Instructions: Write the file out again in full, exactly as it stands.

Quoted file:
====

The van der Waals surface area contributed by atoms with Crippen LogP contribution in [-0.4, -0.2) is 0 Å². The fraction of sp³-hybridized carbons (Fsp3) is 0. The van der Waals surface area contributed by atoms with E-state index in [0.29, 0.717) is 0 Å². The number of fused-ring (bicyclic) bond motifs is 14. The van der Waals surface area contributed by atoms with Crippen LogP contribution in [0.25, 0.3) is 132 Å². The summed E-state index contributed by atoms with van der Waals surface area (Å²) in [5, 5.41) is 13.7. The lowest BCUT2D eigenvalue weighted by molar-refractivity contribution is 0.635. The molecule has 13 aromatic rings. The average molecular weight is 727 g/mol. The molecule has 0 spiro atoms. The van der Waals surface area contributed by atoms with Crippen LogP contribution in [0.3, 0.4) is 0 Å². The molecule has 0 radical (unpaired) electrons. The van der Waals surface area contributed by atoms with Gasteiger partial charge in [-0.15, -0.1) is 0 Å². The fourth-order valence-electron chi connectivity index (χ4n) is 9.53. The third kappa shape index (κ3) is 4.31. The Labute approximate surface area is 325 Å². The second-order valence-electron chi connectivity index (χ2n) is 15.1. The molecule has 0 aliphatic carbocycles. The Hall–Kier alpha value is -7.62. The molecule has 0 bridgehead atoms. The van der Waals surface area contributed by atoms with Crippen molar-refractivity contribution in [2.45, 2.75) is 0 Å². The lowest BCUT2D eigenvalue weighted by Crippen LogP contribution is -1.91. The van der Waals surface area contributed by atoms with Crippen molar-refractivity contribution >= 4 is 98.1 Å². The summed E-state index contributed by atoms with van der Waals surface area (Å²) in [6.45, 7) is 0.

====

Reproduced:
The van der Waals surface area contributed by atoms with Crippen LogP contribution in [-0.4, -0.2) is 0 Å². The fraction of sp³-hybridized carbons (Fsp3) is 0. The van der Waals surface area contributed by atoms with E-state index in [0.29, 0.717) is 0 Å². The number of fused-ring (bicyclic) bond motifs is 14. The van der Waals surface area contributed by atoms with Crippen LogP contribution in [0.25, 0.3) is 132 Å². The summed E-state index contributed by atoms with van der Waals surface area (Å²) in [5, 5.41) is 13.7. The lowest BCUT2D eigenvalue weighted by molar-refractivity contribution is 0.635. The molecule has 13 aromatic rings. The average molecular weight is 727 g/mol. The molecule has 0 spiro atoms. The van der Waals surface area contributed by atoms with Crippen LogP contribution in [0.3, 0.4) is 0 Å². The molecule has 0 radical (unpaired) electrons. The van der Waals surface area contributed by atoms with Gasteiger partial charge in [-0.15, -0.1) is 0 Å². The fourth-order valence-electron chi connectivity index (χ4n) is 9.53. The third kappa shape index (κ3) is 4.31. The Labute approximate surface area is 325 Å². The second-order valence-electron chi connectivity index (χ2n) is 15.1. The molecule has 0 aliphatic carbocycles. The Hall–Kier alpha value is -7.62. The molecule has 0 bridgehead atoms. The van der Waals surface area contributed by atoms with Crippen molar-refractivity contribution in [2.45, 2.75) is 0 Å². The lowest BCUT2D eigenvalue weighted by Crippen LogP contribution is -1.91. The van der Waals surface area contributed by atoms with Crippen molar-refractivity contribution >= 4 is 98.1 Å². The summed E-state index contributed by atoms with van der Waals surface area (Å²) in [6.45, 7) is 0.